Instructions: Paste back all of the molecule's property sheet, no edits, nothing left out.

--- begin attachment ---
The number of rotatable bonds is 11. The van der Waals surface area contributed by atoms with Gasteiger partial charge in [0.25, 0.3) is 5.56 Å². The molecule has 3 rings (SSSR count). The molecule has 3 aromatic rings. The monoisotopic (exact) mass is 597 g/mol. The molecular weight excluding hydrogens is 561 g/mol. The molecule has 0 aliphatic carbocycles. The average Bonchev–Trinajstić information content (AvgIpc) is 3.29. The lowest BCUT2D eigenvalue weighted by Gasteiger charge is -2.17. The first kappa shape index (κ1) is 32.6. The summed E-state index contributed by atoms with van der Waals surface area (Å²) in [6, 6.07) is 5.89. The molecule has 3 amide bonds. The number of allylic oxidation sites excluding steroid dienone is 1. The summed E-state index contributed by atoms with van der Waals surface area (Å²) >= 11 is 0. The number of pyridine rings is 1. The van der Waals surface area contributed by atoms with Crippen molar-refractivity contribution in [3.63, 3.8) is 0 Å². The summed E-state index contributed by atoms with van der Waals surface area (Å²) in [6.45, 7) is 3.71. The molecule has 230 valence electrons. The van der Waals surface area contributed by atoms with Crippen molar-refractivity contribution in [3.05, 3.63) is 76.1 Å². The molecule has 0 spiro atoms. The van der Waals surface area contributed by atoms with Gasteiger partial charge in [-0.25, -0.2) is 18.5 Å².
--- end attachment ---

The number of rotatable bonds is 11. The van der Waals surface area contributed by atoms with Gasteiger partial charge in [0.25, 0.3) is 5.56 Å². The molecule has 3 rings (SSSR count). The molecule has 3 aromatic rings. The monoisotopic (exact) mass is 597 g/mol. The molecular weight excluding hydrogens is 561 g/mol. The molecule has 0 aliphatic carbocycles. The average Bonchev–Trinajstić information content (AvgIpc) is 3.29. The lowest BCUT2D eigenvalue weighted by Gasteiger charge is -2.17. The first kappa shape index (κ1) is 32.6. The summed E-state index contributed by atoms with van der Waals surface area (Å²) in [6, 6.07) is 5.89. The molecule has 3 amide bonds. The number of allylic oxidation sites excluding steroid dienone is 1. The summed E-state index contributed by atoms with van der Waals surface area (Å²) >= 11 is 0. The number of pyridine rings is 1. The van der Waals surface area contributed by atoms with Crippen molar-refractivity contribution in [3.63, 3.8) is 0 Å². The summed E-state index contributed by atoms with van der Waals surface area (Å²) in [6.45, 7) is 3.71. The molecule has 230 valence electrons. The van der Waals surface area contributed by atoms with Crippen molar-refractivity contribution in [3.05, 3.63) is 76.1 Å². The molecule has 0 spiro atoms. The van der Waals surface area contributed by atoms with Gasteiger partial charge in [-0.25, -0.2) is 18.5 Å².